November 7, 2017 9:00 am

How Should Organizations Promote Equitable Distribution of Benefits from Technological Innovation in Health Care? (AMA Journal of Ethics)

Technological innovations typically benefit those who have good access to and an understanding of the underlying technologies. As such, technology-centered health care innovations are likely to preferentially benefit users of privileged socioeconomic backgrounds. Which policies and strategies should health care organizations adopt to promote equitable distribution of the benefits from technological innovations?

October 12, 2017 9:00 am

Birth control: Trump expands opt-out for workplace insurance (Washington Post)

President Donald Trump is allowing more employers to opt out of providing no-cost birth control to women by claiming religious or moral objections, issuing new rules Friday that take another step in rolling back the Obama health care law.

September 21, 2017 9:00 am

As Federal Government Cuts Obamacare Ads, Private Insurer Steps Up (NPR)

Open enrollment for Affordable Care Act insurance doesn’t start for another six weeks. But the quirky insurance startup Oscar Health is launching an ad campaign Monday aimed at getting young people to enroll.

September 5, 2017 9:00 am

F.D.A. Approves First Gene-Altering Leukemia Treatment, Costing $475,000 (The New York Times)

The Food and Drug Administration on Wednesday approved the first-ever treatment that genetically alters a patient’s own cells to fight cancer, a milestone that is expected to transform treatment in the coming years.

July 5, 2017 10:00 am

For Parents of U.K. Infant, Trump’s Tweet Is Latest Twist in an Agonizing Journey (The New York Times)

The long journey for Connie Yates and Chris Gard, whose infant son, Charlie, cannot breathe or move on his own, appeared to have come to an end last week. The courts had ruled that the baby’s rare genetic condition was incurable and that the only humane option was to take him off life support. The couple announced that they were getting ready “to say the final goodbye.” Then Pope Francis and President Trump weighed in, offering statements of support and thrusting a global spotlight onto a heart-rending case that has become a cause célèbre in Britain.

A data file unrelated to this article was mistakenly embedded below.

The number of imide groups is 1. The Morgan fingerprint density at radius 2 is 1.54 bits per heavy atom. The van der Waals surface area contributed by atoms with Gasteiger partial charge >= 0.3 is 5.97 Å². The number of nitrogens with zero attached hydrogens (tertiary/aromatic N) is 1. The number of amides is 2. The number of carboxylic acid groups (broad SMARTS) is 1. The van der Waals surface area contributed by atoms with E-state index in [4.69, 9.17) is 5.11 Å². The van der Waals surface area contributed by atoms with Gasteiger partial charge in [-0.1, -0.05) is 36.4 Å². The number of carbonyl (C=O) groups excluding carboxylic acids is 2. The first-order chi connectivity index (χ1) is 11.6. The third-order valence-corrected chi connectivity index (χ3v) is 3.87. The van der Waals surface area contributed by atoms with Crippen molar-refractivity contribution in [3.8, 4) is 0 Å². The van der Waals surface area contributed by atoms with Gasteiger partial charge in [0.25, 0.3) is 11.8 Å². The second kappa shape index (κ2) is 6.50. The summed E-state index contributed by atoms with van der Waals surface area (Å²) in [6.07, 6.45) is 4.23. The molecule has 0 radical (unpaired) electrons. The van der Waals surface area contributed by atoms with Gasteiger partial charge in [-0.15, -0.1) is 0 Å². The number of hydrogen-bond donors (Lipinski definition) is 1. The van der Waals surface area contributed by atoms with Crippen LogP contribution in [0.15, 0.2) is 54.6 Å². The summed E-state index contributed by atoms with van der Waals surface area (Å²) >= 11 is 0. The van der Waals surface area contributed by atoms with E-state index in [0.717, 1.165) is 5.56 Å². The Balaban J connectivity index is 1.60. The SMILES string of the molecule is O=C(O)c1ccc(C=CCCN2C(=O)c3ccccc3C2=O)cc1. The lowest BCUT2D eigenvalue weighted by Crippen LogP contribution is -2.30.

June 20, 2017 10:58 am

Trump ‘simply does not care’ about HIV/AIDS, say 6 experts who just quit his advisory council (Washington Post)

The first hints of an uncertain future for the Presidential Advisory Council on HIV/AIDS came last year, when Donald Trump’s presidential campaign refused to meet with advocates for people living with HIV, said Scott Schoettes, a member of the council since 2014. That unease was magnified on Inauguration Day in January, when an official White House website for the Office of National AIDS Policy vanished, Schoettes said. Last week, he and five others announced they were quitting the Presidential Advisory Council on HIV/AIDS, also known as PACHA.

June 6, 2017 9:00 am

Superantibiotic is 25,000 times more potent than its predecessor (Science)

The world’s last line of defense against disease-causing bacteria just got a new warrior: vancomycin 3.0. Its predecessor—vancomycin 1.0—has been used since 1958 to combat dangerous infections like methicillin-resistant Staphylococcus aureus. But as the rise of resistant bacteria has blunted its effectiveness, scientists have engineered more potent versions of the drug—vancomycin 2.0. Now, version 3.0 has a unique three-pronged approach to killing bacteria that could give doctors a powerful new weapon against drug-resistant bacteria and help researchers engineer more durable antibiotics.

June 5, 2017 9:00 am

Unsafe delivery of measles vaccine kills 15 children in South Sudan (CNN)

In a remote village in South Sudan, 15 children died from severe toxicity caused by contaminated measles vaccines, government health investigators said Thursday. The National Adverse Events Following Immunization Committee, supported by the World Health Organization, and UNICEF vaccine safety experts examined the cases and those of 32 other children who suffered fever, vomiting and diarrhea.

May 1, 2017 9:00 am

Human vaccine data release jump-starts biotech’s bid for RNA drugs (Science)

The executive team at Moderna raised a cheer today after publishing their first early snapshot of human efficacy data that demonstrate their messenger RNA tech works — at least on the first try. The biotech tested their H10N8 flu vaccine on a small group of 31 subjects, looking at their response in two different measures. All demonstrated a sufficient immune response to fight off the virus in the first measure, and all but 3 in the second, for a total of 23 who received the vaccine.  None of the 8 subjects who received a placebo responded.

April 10, 2017 9:00 am

First medical diagnosis often incomplete or outright wrong, study finds (The San Diego Union-Tribune)

When your doctor gives a diagnosis of a complicated disease, it often pays to get an independent second look, according to a study from Mayo Clinic published Tuesday.